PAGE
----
England in the great wave of migration from Normandy following the Norman Conquest of 1066. The Straton family lived in Wiltshire, at Stratton. However, there are also parishes in Cornwall, Dorset, Gloucestershire, Norfolk, Buckinghamshire, Hampshire, and Somerset also named Stratton.
The reason for the many parishes so named is because of the etymology of the surname as in "one who came from Stratton (homestead on a Roman road.)" CITATION[CLOSE]
Early Origins of the Straton family
Wiltshire where they held a family seat from very early times and were granted lands by Duke William of Normandy, their liege Lord, for their distinguished assistance at the Battle of Hastings in 1066 A.D. Where it is said that the notorious Adam de Stratton derives from Argouges from Manche in the arrondisement of Avranches in Normandy.
Adam de Stratton (died 1292) was a royal moneylender, administrator and clergyman under Edward I of England. He rose to become Chamberlain of the Exchequer and steward of Isabella, Countess of Devon. His father was Thomas de Argoges, or Arwillis, of Stratton St Margaret in Wiltshire. In 1278, he was accused of cutting off the seal of a charter from Quarr Abbey, thereby invalidating its authenticity. This was not the beginning nor the last time he would be associated with dubious activities. On 17 January 1290, he was relieved of his office of chamberlain, along with his temporal possessions. Upon his arrest, he was discovered to have in his possession a vast sum of money and objects associated with witchcraft. He was imprisoned in the Tower of London in 1292 and died by 14 August 1294.
Early History of the Straton family
This web page shows only a small excerpt of our Straton research.
Another 291 words (21 lines of text) covering the years 1285, 1320 and 1364 are included under the topic Early Straton History in all our PDF Extended History products and printed products wherever possible.
Straton Spelling Variations
Before the last few hundred years the English language had no fixed system of spelling rules. For that reason, spelling variations occurred commonly in Anglo Norman surnames. Over the years, many variations of the name Straton were recorded, including Stratton, Straton, Straiton and others.
Early Notables of the Straton family (pre 1700)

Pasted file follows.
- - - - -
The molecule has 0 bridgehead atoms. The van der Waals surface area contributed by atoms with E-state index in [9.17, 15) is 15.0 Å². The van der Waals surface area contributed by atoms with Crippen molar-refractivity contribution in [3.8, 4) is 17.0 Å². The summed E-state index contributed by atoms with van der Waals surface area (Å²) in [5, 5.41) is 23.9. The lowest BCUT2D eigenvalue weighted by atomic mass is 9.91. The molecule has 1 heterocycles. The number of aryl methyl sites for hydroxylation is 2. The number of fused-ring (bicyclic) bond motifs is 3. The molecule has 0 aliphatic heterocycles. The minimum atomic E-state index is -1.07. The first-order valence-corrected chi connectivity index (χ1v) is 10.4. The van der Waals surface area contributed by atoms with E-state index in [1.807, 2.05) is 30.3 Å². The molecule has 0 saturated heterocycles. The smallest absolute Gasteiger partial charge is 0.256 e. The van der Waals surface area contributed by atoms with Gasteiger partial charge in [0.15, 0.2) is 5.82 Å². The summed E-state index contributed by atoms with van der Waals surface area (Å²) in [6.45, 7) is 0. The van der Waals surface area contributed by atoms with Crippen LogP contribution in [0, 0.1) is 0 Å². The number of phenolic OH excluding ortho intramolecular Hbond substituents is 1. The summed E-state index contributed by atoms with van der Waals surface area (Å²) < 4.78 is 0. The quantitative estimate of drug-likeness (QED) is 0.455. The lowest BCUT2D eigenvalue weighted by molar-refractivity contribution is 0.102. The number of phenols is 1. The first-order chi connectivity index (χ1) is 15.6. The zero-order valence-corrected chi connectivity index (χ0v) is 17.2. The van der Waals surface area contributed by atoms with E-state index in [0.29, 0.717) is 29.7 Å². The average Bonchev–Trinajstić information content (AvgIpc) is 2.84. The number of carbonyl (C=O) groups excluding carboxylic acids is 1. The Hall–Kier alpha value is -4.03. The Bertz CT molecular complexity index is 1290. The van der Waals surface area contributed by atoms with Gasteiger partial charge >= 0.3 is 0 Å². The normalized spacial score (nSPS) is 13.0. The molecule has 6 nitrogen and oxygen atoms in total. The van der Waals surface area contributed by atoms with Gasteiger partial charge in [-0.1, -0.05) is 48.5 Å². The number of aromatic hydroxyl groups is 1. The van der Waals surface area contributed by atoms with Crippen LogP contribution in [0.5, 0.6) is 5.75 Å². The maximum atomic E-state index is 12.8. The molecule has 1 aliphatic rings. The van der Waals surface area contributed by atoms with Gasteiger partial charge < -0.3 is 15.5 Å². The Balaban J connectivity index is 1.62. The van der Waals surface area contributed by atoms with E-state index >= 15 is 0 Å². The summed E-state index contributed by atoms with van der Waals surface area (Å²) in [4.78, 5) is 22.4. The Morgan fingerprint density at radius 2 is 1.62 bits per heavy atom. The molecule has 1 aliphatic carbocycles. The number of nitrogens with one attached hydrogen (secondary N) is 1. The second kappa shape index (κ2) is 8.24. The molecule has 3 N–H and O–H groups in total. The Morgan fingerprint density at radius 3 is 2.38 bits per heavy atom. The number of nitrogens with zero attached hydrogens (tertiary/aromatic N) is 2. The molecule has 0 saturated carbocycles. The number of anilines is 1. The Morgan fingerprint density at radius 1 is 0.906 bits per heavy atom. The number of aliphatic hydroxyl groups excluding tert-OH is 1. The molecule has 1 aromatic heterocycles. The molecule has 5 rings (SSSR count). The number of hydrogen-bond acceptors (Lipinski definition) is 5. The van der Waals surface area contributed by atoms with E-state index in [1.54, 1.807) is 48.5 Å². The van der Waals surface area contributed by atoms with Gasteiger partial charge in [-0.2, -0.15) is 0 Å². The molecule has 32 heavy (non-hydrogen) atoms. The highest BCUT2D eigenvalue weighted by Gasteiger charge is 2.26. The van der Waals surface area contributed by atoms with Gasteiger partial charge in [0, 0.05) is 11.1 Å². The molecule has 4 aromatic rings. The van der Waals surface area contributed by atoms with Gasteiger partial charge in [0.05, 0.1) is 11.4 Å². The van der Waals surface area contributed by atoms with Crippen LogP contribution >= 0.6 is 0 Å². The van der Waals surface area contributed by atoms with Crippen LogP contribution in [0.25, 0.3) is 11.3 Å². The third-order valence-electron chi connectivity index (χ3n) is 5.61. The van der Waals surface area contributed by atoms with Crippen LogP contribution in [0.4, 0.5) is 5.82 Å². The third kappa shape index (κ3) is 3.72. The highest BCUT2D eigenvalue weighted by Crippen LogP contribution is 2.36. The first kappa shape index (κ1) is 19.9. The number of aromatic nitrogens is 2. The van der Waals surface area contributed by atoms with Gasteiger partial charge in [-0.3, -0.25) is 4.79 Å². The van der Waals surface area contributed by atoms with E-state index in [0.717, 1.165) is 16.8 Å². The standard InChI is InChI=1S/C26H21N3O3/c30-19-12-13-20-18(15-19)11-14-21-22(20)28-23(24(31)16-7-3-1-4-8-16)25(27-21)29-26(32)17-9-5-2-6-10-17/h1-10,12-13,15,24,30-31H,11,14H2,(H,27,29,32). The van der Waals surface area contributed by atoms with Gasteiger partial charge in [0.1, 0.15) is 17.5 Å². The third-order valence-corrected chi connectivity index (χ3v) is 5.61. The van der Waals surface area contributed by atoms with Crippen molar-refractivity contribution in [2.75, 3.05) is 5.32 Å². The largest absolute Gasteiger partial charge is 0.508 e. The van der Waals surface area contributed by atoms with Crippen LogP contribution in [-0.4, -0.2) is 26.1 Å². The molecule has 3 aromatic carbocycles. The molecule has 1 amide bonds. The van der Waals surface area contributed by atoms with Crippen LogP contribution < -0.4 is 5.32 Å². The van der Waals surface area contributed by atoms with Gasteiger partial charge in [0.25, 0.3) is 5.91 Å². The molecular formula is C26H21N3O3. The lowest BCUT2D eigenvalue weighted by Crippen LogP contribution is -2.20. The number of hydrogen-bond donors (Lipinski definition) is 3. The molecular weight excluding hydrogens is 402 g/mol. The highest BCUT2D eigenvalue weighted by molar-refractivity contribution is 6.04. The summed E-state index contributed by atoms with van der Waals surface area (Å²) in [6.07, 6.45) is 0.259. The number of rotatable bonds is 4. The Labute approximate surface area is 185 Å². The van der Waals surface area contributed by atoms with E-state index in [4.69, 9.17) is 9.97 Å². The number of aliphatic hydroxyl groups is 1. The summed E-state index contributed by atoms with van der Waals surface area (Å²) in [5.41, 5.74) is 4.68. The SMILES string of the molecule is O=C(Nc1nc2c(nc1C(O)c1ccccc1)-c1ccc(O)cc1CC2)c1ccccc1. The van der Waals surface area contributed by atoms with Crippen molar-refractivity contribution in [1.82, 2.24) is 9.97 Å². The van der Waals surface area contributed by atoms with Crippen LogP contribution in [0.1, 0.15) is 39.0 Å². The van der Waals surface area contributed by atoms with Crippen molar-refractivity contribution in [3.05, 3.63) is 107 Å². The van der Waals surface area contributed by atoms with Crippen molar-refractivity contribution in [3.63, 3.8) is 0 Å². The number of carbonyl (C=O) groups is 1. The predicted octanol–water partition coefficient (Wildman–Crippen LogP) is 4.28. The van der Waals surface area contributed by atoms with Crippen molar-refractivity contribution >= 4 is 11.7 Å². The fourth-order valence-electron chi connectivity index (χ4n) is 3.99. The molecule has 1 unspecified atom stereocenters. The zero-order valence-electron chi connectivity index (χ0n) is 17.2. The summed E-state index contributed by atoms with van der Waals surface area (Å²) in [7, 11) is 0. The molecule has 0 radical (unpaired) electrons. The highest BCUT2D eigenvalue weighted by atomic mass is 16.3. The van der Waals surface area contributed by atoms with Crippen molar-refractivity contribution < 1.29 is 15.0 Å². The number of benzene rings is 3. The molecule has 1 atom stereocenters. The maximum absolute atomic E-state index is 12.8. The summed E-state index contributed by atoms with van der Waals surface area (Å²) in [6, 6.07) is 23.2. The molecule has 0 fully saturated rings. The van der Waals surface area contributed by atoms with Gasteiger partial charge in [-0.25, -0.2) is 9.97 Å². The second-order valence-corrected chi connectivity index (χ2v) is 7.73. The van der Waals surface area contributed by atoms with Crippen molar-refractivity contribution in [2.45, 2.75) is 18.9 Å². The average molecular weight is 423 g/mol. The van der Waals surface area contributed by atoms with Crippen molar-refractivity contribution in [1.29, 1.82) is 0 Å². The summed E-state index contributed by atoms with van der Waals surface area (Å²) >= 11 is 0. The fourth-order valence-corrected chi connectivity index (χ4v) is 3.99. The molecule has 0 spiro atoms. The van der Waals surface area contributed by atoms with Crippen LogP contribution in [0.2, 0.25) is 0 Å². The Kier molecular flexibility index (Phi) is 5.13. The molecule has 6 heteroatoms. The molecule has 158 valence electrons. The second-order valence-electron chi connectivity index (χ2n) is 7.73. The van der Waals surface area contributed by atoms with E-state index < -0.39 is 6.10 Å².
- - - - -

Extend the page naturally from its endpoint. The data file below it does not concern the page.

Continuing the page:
More information is included under the topic Early Straton Notables in all our PDF Extended History products and printed products wherever possible.
Migration of the Straton family to Ireland
Some of the Straton family moved to Ireland, but this topic is not covered in this excerpt.
Another 74 words (5 lines of text) about their life in Ireland is included in all our PDF Extended History products and printed products wherever possible.
Migration of the Straton family to the New World and Oceana
The unstable environment in England at this time caused numerous families to board ships and leave in search of opportunity and freedom from persecution abroad in places like Ireland, Australia, and particularly the New World. The voyage was extremely difficult, however, and only taken at great expense. The cramped conditions and unsanitary nature of the vessels caused many to arrive diseased and starving, not to mention destitute from the enormous cost. Still opportunity in the emerging nations of Canada and the United States was far greater than at home and many went on to make important contributions to the cultures of their adopted countries. An examination of many early immigration records reveals that people bearing the name Straton arrived in North America very early:
Straton Settlers in United States in the 17th Century
Straton Settlers in United States in the 19th Century
Contemporary Notables of the name Straton (post 1700)
The Straton Motto
The motto was originally a war cry or slogan. Mottoes first began to be shown with arms in the 14th and 15th centuries, but were not in general use until the 17th century. Thus the oldest coats of arms generally do not include a motto. Mottoes seldom form part of the grant of arms: Under most heraldic authorities, a motto is an optional component of the coat of arms, and can be added to or changed at will; many families have chosen not to display a motto.
Motto: Resurgere tento
Motto Translation: I strive to rise again.
Straton Family Crest Products